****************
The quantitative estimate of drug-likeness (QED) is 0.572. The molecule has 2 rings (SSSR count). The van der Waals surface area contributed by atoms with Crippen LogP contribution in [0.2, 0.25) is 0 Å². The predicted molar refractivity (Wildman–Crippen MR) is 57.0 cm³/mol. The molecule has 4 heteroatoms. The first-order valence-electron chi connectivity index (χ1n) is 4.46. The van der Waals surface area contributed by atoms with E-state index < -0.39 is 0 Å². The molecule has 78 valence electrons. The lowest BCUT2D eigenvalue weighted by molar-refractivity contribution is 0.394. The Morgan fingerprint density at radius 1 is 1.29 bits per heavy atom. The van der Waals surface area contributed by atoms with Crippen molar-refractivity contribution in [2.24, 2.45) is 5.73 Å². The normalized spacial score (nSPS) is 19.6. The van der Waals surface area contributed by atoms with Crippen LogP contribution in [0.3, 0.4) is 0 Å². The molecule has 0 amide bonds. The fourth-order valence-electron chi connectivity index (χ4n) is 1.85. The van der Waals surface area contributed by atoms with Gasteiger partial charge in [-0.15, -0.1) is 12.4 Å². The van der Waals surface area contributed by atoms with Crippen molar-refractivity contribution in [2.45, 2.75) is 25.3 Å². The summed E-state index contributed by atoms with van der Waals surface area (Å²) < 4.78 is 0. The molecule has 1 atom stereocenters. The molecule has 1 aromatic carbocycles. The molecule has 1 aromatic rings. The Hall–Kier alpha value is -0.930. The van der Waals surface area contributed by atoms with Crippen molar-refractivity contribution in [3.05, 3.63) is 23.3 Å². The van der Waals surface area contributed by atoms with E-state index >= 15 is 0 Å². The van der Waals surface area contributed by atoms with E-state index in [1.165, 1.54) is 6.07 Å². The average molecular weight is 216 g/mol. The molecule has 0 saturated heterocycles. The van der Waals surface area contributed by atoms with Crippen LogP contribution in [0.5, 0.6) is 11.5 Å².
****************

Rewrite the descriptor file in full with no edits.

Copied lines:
The quantitative estimate of drug-likeness (QED) is 0.572. The molecule has 2 rings (SSSR count). The van der Waals surface area contributed by atoms with Crippen LogP contribution in [0.2, 0.25) is 0 Å². The predicted molar refractivity (Wildman–Crippen MR) is 57.0 cm³/mol. The molecule has 4 heteroatoms. The first-order valence-electron chi connectivity index (χ1n) is 4.46. The van der Waals surface area contributed by atoms with E-state index < -0.39 is 0 Å². The molecule has 78 valence electrons. The lowest BCUT2D eigenvalue weighted by molar-refractivity contribution is 0.394. The Morgan fingerprint density at radius 1 is 1.29 bits per heavy atom. The van der Waals surface area contributed by atoms with Crippen molar-refractivity contribution in [2.24, 2.45) is 5.73 Å². The normalized spacial score (nSPS) is 19.6. The van der Waals surface area contributed by atoms with Crippen LogP contribution in [0.3, 0.4) is 0 Å². The molecule has 0 amide bonds. The fourth-order valence-electron chi connectivity index (χ4n) is 1.85. The van der Waals surface area contributed by atoms with Gasteiger partial charge in [-0.15, -0.1) is 12.4 Å². The van der Waals surface area contributed by atoms with Crippen molar-refractivity contribution in [2.45, 2.75) is 25.3 Å². The summed E-state index contributed by atoms with van der Waals surface area (Å²) < 4.78 is 0. The molecule has 1 atom stereocenters. The molecule has 1 aromatic carbocycles. The molecule has 1 aromatic rings. The Hall–Kier alpha value is -0.930. The van der Waals surface area contributed by atoms with Crippen molar-refractivity contribution in [3.05, 3.63) is 23.3 Å². The van der Waals surface area contributed by atoms with E-state index >= 15 is 0 Å². The van der Waals surface area contributed by atoms with E-state index in [1.165, 1.54) is 6.07 Å². The average molecular weight is 216 g/mol. The molecule has 0 saturated heterocycles. The van der Waals surface area contributed by atoms with Crippen LogP contribution in [0.5, 0.6) is 11.5 Å².